EV startup Lightyear debuted its first solar-powered vehicle this week, a sleek sedan called the Lightyear 0. The company gave us a peek at a production prototype of Lightyear 0 in 2019, and at first glance, not much has changed. The car is essentially an unconventional hybrid equipped with both a conventional 60-kilowatt-hour EV battery pack and solar panels on its roof, hood and hatch. The solar panels on the Lightyear 0 will charge automatically whenever the car is exposed to the sun — it doesn’t matter if it’s parked or driving.
The Lightyear 0 isn’t as much solar-powered as solar-assisted. In order to drive for long distances, the vehicle has to tap into its battery reserve. The car’s solar panels can provide 44 miles of range per day in a sunny climate, whereas its EV range is 388 miles. But for drivers with exceptionally short commutes or those who need their vehicle infrequently, the Lightyear 0 could allow them to no longer spend money on gas or charging. The company claims that those with a daily commute of 22 miles can drive the Lightyear 0 for two straight months in the Netherlands summer without needing to charge. Drivers in sunnier climates can go for longer. Lightyear claims that the sun can provide the Lightyear 0 with anywhere between 3,700 to 6,800 miles of range annually.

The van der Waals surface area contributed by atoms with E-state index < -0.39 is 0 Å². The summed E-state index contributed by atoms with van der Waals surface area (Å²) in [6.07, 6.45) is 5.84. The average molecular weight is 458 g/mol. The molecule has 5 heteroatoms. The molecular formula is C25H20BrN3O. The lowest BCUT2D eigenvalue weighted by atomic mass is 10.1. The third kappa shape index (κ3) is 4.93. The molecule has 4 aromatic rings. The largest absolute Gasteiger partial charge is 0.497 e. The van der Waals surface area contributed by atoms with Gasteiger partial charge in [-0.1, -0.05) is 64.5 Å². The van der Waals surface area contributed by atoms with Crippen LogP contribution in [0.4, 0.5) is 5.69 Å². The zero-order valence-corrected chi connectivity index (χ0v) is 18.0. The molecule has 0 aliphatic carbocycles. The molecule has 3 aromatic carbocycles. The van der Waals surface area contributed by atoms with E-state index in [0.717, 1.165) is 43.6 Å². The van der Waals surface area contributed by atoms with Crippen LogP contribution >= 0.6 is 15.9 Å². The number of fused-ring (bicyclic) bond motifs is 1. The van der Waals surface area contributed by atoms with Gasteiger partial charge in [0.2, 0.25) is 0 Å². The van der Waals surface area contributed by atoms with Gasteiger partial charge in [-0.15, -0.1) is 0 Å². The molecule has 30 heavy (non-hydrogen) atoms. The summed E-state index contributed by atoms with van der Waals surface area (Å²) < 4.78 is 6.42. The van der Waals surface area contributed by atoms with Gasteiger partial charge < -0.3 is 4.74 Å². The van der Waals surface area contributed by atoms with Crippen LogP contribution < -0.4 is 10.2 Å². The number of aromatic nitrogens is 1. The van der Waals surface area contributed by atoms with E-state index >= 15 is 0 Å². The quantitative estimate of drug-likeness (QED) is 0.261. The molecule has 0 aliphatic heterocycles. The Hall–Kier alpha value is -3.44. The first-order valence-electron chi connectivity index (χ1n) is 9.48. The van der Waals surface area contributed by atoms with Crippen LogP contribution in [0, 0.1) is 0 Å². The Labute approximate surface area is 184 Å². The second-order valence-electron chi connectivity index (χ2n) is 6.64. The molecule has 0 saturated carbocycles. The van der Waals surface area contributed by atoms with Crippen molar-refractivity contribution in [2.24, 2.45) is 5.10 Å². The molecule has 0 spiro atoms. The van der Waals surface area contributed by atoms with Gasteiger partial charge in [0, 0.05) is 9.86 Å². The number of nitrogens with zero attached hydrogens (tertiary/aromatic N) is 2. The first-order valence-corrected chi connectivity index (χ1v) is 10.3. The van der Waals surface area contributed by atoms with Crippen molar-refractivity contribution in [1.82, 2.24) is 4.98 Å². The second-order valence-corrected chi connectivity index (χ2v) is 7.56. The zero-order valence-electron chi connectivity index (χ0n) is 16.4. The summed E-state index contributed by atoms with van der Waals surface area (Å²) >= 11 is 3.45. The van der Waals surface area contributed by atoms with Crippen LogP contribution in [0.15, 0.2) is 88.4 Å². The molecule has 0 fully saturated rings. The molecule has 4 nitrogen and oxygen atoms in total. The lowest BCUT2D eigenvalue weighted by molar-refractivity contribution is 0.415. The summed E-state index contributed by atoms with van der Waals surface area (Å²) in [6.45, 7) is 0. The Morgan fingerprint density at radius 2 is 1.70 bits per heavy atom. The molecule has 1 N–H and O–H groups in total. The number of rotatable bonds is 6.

It’s important to note that Lightyear 0 owners will need to drive for a significantly long time in order to justify the vehicle’s purchase as a cost-saving measure. The Lightyear 0 will cost €250,000 (which amounts to roughly $263,262 USD), and the company only plans on making 946 units. But a more reasonably-priced vehicle is on the way. Lightyear recently also unveiled a prototype of a $33,000 solar-powered car, which is scheduled to go into production by 2025.
All products recommended by Engadget are selected by our editorial team, independent of our parent company. Some of our stories include affiliate links. If you buy something through one of these links, we may earn an affiliate commission.